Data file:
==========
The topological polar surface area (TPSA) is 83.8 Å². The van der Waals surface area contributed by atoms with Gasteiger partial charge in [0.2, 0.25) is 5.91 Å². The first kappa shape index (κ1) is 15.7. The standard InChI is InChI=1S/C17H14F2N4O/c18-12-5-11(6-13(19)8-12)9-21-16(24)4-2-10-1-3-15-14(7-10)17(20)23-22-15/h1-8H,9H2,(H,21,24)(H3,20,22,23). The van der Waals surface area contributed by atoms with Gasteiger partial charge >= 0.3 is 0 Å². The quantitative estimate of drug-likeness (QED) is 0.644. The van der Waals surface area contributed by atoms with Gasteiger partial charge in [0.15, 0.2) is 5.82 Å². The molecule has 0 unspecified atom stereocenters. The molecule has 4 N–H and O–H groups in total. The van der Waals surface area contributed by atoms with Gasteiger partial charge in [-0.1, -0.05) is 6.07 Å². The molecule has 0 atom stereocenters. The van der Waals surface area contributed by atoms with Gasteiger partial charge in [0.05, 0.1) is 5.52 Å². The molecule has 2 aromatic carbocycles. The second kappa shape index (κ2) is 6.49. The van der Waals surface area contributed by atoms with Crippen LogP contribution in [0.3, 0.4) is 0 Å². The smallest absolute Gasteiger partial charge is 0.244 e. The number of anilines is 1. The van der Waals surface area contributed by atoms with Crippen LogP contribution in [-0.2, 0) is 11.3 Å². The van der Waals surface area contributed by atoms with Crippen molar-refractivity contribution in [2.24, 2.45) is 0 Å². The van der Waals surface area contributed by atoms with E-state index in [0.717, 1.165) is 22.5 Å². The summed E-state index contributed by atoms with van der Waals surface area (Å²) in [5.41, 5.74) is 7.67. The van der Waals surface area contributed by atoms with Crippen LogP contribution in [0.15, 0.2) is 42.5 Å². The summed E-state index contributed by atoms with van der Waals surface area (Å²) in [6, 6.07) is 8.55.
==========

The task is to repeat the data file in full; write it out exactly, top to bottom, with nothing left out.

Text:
The topological polar surface area (TPSA) is 83.8 Å². The van der Waals surface area contributed by atoms with Gasteiger partial charge in [0.2, 0.25) is 5.91 Å². The first kappa shape index (κ1) is 15.7. The standard InChI is InChI=1S/C17H14F2N4O/c18-12-5-11(6-13(19)8-12)9-21-16(24)4-2-10-1-3-15-14(7-10)17(20)23-22-15/h1-8H,9H2,(H,21,24)(H3,20,22,23). The van der Waals surface area contributed by atoms with Gasteiger partial charge >= 0.3 is 0 Å². The quantitative estimate of drug-likeness (QED) is 0.644. The van der Waals surface area contributed by atoms with Gasteiger partial charge in [0.15, 0.2) is 5.82 Å². The molecule has 0 unspecified atom stereocenters. The molecule has 4 N–H and O–H groups in total. The van der Waals surface area contributed by atoms with Gasteiger partial charge in [-0.1, -0.05) is 6.07 Å². The molecule has 0 atom stereocenters. The van der Waals surface area contributed by atoms with Gasteiger partial charge in [0.05, 0.1) is 5.52 Å². The molecule has 2 aromatic carbocycles. The second kappa shape index (κ2) is 6.49. The van der Waals surface area contributed by atoms with Crippen LogP contribution in [0.3, 0.4) is 0 Å². The smallest absolute Gasteiger partial charge is 0.244 e. The number of anilines is 1. The van der Waals surface area contributed by atoms with Crippen LogP contribution in [-0.2, 0) is 11.3 Å². The van der Waals surface area contributed by atoms with Crippen molar-refractivity contribution in [2.24, 2.45) is 0 Å². The van der Waals surface area contributed by atoms with E-state index in [0.717, 1.165) is 22.5 Å². The summed E-state index contributed by atoms with van der Waals surface area (Å²) in [5.41, 5.74) is 7.67. The van der Waals surface area contributed by atoms with Crippen LogP contribution in [0.15, 0.2) is 42.5 Å². The summed E-state index contributed by atoms with van der Waals surface area (Å²) in [6, 6.07) is 8.55.